- R Leech responded that 5m is the minimum width, and that there are many places where the paths can be much wider. Later, he noted that covid-19 has changed many requirements.
- S Jackson noted that TT is working with CEC on how to implement paths. This might lead to different distributions of the total width between cycle-path and footpath.
- H Tobermann noted the area’s high population density, heavy footfall, street furniture that is hard to move, junctions, and asked for assurance that whatever is developed stays in place for the full construction period.
- Asked whether these measures would be introduced on Melrose Drive and in Newhaven, S Jackson noted that each site is being reviewed to establish what can be done to enable physical distancing.
- C Encombe asked whether plans to install/improve cycle-paths roughly parallel with Leith Walk that would reduce cycling on LW itself could be brought forward.
- B Ryan suggested that downhill cycling on Leith Walk should be on the road, not the pavement, because such cyclists can keep up with traffic, and this would minimize danger to pedestrians and those cycling uphill, along with optimising use of the available pavement-space.
- R Leech suggested that some sections of the cycling community and some CEC members may not favour this, and that it was unlikely that cycling downhill on Leith Walk would be completely banned, especially at the top.
- M Birch added that reducing the width of a two-way cycle lane would maximise danger to cyclists and pedestrians.
- Action: TT to consider these suggestions, and the difficulties of changing cycle and pedestrian paths
- H Tobermann suggested that consultation should always include visuals of what is being proposed, and hence asked for plans of the proposed paths. These could include section-drawings, detail of straightness and obstacles (e.g. traffic-lights), including whether such obstacles would be removed.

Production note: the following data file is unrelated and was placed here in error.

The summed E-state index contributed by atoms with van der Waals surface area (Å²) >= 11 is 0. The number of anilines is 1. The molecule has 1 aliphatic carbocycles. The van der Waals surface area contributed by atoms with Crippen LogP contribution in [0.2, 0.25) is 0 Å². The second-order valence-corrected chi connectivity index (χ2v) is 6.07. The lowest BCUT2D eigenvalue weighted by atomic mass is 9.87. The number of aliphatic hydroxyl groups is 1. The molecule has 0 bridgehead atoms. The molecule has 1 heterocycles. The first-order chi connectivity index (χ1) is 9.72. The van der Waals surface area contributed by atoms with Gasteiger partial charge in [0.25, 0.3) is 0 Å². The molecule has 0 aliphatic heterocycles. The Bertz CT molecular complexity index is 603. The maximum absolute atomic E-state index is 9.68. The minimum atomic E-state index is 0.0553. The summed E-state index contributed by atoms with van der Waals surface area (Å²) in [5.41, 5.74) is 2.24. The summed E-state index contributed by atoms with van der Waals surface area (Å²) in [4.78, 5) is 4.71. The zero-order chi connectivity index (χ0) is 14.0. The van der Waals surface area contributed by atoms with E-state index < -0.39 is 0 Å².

- R Leech responded that consultation should be done before detailed plans are drawn, and that due to distancing requirements it is likely that pedestrians will need more of the available space. (HT concurred with the latter point.)
- Asked when TT would consult with CCTT, R Leech responded that TT is taking in right now CCTT’s point that pedestrians should be the highest priority in this matter, and that other people concurred. He reiterated that physical distancing requirements would drive most decisions.
- Asked when decisions would be made, and by whom, R Leech and S Jackson responded that they would be made before TT starts to close off Leith Walk, i.e. before 22 June. They will be discussed by the project board, and elected members, and TT will discuss with Living Streets and Spokes. Decisions will ultimately depend on SG’s guidance. They will not go through the full Traffic Management Review Panel but probably via associated CEC officers.
- R Leech was happy for CCTT to make its views known to anyone, including TMRP.
6 Review of draft dashboard